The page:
Undeterred by vigorous opposition in the U.S. to the Trans-Pacific Partnership, the Abe administration expressed determination Friday to swiftly ratify the free trade agreement and pressure Washington to follow in its footsteps.

As Diet deliberations on the multinational deal kicked off, members of Prime Minister Shinzo Abe’s Cabinet reaffirmed their determination to pass a bill to ratify the pact before this legislative session ends Nov. 30.

“It is imperative Japan take the lead in approving the deal and create momentum within the U.S.,” Nobuteru Ishihara, minister in charge of economic revitalization, told a special Lower House committee on the TPP. “We need to steer America.”

Ishihara said the TPP will open Japan up to the possibility of new economic growth, billing it as a much-needed counterbalance to the nation’s rapidly graying domestic workforce.

The government estimates the deal will create 800,000 jobs and translate into a 2.5 percent annual rise in gross domestic product, or a whopping ¥14 trillion.

Noting that he is aware U.S. presidential nominees Hillary Clinton and Donald Trump are both strongly opposed to the pact, Ishihara pre-empted any possible request for renegotiation, underlining Abe’s position that Japan has “absolutely no intention” of accepting such a reversal.

“The TPP is like a delicate set of building blocks that is based on thorough discussions between the 12 countries involved. Withdraw one piece, and the whole thing will collapse,” Ishihara said.

Foreign Minister Fumio Kishida likewise stressed his commitment to winning Diet approval.

Such a progressive step by Japan, he said, would provide ammunition to ongoing efforts by President Barack Obama — who Kishida said has repeatedly proclaimed his pro-TPP stance in recent high-level international meetings — to convince the U.S. Congress of the need to ratify it by the end of his final term in January.

“At the moment, Japan-U.S. relations are very stable,” Kishida said. “Based on such a relationship of mutual trust, we have confirmed with each other that the swift entry into force of the pact is important and that we will cooperate to this end.”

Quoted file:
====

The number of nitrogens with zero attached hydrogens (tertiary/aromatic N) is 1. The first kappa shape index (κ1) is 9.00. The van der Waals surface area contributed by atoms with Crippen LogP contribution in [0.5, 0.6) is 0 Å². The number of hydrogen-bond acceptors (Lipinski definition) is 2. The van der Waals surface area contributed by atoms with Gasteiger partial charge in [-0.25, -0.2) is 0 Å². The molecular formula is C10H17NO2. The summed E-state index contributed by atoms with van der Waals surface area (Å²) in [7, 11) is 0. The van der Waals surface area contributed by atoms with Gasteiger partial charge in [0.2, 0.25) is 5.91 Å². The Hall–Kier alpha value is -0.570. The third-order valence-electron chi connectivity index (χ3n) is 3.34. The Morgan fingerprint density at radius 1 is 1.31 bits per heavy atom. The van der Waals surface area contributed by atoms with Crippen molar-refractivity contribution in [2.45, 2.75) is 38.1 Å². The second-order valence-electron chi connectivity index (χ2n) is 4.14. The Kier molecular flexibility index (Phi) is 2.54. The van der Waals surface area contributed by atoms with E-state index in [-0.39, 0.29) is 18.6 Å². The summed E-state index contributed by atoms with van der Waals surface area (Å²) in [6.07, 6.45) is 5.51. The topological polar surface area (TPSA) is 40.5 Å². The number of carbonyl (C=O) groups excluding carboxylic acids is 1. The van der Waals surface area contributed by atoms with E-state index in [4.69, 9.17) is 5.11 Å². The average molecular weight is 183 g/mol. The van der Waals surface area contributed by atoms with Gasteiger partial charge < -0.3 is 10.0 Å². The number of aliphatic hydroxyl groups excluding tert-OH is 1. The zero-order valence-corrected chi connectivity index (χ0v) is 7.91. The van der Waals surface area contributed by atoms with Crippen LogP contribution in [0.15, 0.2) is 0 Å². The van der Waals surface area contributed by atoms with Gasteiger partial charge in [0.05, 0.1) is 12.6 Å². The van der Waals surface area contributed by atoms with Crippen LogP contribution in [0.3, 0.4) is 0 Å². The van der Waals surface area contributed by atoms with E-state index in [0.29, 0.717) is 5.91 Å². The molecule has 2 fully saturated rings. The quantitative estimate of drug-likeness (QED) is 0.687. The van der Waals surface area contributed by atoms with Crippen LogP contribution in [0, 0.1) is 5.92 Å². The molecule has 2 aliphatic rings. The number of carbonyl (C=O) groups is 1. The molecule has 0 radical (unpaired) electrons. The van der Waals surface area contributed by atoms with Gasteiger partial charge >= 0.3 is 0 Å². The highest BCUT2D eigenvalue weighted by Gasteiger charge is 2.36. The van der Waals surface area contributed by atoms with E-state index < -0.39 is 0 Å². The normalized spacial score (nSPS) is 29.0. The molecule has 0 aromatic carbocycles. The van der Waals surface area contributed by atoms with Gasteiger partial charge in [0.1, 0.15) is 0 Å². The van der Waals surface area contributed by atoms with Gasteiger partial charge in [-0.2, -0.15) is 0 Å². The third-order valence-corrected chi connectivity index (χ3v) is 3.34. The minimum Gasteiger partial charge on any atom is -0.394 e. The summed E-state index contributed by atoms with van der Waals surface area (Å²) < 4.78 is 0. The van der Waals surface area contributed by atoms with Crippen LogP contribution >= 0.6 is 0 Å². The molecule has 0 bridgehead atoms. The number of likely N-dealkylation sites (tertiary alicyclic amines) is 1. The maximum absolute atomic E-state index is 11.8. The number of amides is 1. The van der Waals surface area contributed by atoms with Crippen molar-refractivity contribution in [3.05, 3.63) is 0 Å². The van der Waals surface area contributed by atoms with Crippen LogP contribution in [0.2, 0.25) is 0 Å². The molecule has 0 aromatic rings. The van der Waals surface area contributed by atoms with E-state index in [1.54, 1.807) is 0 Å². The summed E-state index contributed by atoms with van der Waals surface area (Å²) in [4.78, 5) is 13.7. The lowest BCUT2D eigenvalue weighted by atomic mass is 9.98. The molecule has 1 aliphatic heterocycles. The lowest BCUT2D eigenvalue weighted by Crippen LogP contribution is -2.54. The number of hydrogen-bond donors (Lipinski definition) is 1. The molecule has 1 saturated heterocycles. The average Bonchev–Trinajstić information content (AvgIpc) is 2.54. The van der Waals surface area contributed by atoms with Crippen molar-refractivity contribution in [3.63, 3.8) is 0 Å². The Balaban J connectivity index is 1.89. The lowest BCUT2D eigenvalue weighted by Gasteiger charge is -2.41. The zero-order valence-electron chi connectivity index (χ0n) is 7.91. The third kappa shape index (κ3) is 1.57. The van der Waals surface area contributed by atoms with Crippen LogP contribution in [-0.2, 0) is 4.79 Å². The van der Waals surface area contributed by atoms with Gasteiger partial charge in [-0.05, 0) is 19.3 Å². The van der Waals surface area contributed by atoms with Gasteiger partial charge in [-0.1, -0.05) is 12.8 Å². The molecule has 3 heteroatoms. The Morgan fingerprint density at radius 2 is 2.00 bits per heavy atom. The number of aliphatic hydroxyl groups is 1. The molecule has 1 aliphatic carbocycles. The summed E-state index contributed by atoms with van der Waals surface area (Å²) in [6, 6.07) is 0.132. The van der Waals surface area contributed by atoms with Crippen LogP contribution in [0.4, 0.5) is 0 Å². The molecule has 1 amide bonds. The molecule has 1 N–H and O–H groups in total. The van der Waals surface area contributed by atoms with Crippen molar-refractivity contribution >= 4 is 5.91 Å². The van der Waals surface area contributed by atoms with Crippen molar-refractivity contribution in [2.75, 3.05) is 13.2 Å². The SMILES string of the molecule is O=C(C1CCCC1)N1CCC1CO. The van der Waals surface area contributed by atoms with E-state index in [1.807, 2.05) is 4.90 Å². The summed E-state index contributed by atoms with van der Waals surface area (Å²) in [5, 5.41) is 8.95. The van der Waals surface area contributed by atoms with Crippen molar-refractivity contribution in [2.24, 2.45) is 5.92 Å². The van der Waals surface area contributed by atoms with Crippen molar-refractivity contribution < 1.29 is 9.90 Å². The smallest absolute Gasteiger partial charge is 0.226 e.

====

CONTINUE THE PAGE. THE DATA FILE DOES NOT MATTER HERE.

Despite the lofty pledges, however, the Abe administration expects a tumultuous ride as it seeks to overcome staunch resistance to the TPP by the opposition bloc.

The Democratic Party has repeatedly made a point that it has no intention of accepting the pact, citing the opposition of Clinton and Trump.

“With two of the U.S. presidential nominees pretty unequivocally opposed to the deal, I don’t think Japan should hasten its discussion,” Renho, president of the DP, told reporters last month.

Adding to this is the recent revelation that some rice importers and wholesalers participating in a government auction program have engaged in price-rigging, which critics say will undercut the government’s position that an increase in rice imports under the TPP won’t adversely affect domestic farmers.

In a recent agriculture ministry probe into the matter, about 30 percent of 139 rice importers and wholesalers involved in the auction admitted they had cheated by exchanging what are euphemistically called “adjustment fees” with each other.

Such a practice may have allowed wholesalers to sell rice at a lower price than officially designated, potentially discrediting the government’s assertion that domestic and foreign rice is traded at equal prices.

The agricultural ministry, however, concluded in the probe that such shady money exchanges are unlikely to affect domestic rice prices, citing the scant amount of rice imported under the auction program that is circulated for commercial purposes.

The DP says it doesn’t buy that explanation and questions the veracity of the investigation.

“We need a fuller explanation and demand that the ministry disclose more detailed information,” Renho told reporters Thursday.

In a time of both misinformation and too much information, quality journalism is more crucial than ever.
By subscribing, you can help us get the story right.